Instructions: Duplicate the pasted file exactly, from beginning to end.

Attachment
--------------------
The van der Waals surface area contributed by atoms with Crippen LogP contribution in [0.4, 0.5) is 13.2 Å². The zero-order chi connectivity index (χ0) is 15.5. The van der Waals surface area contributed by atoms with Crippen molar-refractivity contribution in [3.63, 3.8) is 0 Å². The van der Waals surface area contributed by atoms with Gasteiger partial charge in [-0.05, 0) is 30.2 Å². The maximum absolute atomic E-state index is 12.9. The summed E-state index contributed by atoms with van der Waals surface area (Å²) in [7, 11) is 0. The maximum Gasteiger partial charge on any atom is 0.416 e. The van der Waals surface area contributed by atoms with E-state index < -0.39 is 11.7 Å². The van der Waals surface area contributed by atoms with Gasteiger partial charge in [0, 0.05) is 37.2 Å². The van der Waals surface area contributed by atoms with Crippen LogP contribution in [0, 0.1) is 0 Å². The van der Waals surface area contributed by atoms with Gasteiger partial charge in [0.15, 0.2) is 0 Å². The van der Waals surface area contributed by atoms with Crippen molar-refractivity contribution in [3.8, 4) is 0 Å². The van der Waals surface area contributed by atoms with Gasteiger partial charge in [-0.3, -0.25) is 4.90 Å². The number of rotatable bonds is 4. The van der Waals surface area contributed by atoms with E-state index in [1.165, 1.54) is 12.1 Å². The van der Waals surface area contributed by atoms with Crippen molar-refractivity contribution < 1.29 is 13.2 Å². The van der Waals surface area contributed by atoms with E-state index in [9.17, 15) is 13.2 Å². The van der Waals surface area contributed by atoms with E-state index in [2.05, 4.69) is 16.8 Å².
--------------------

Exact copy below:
The van der Waals surface area contributed by atoms with Crippen LogP contribution in [0.4, 0.5) is 13.2 Å². The zero-order chi connectivity index (χ0) is 15.5. The van der Waals surface area contributed by atoms with Crippen molar-refractivity contribution in [3.63, 3.8) is 0 Å². The van der Waals surface area contributed by atoms with Gasteiger partial charge in [-0.05, 0) is 30.2 Å². The maximum absolute atomic E-state index is 12.9. The summed E-state index contributed by atoms with van der Waals surface area (Å²) in [7, 11) is 0. The maximum Gasteiger partial charge on any atom is 0.416 e. The van der Waals surface area contributed by atoms with E-state index < -0.39 is 11.7 Å². The van der Waals surface area contributed by atoms with Gasteiger partial charge in [0, 0.05) is 37.2 Å². The van der Waals surface area contributed by atoms with Crippen LogP contribution in [0, 0.1) is 0 Å². The van der Waals surface area contributed by atoms with Gasteiger partial charge in [0.15, 0.2) is 0 Å². The van der Waals surface area contributed by atoms with Crippen molar-refractivity contribution in [3.8, 4) is 0 Å². The van der Waals surface area contributed by atoms with Gasteiger partial charge in [-0.3, -0.25) is 4.90 Å². The number of rotatable bonds is 4. The van der Waals surface area contributed by atoms with E-state index in [1.165, 1.54) is 12.1 Å². The van der Waals surface area contributed by atoms with Crippen molar-refractivity contribution < 1.29 is 13.2 Å². The van der Waals surface area contributed by atoms with E-state index in [9.17, 15) is 13.2 Å². The van der Waals surface area contributed by atoms with E-state index in [2.05, 4.69) is 16.8 Å².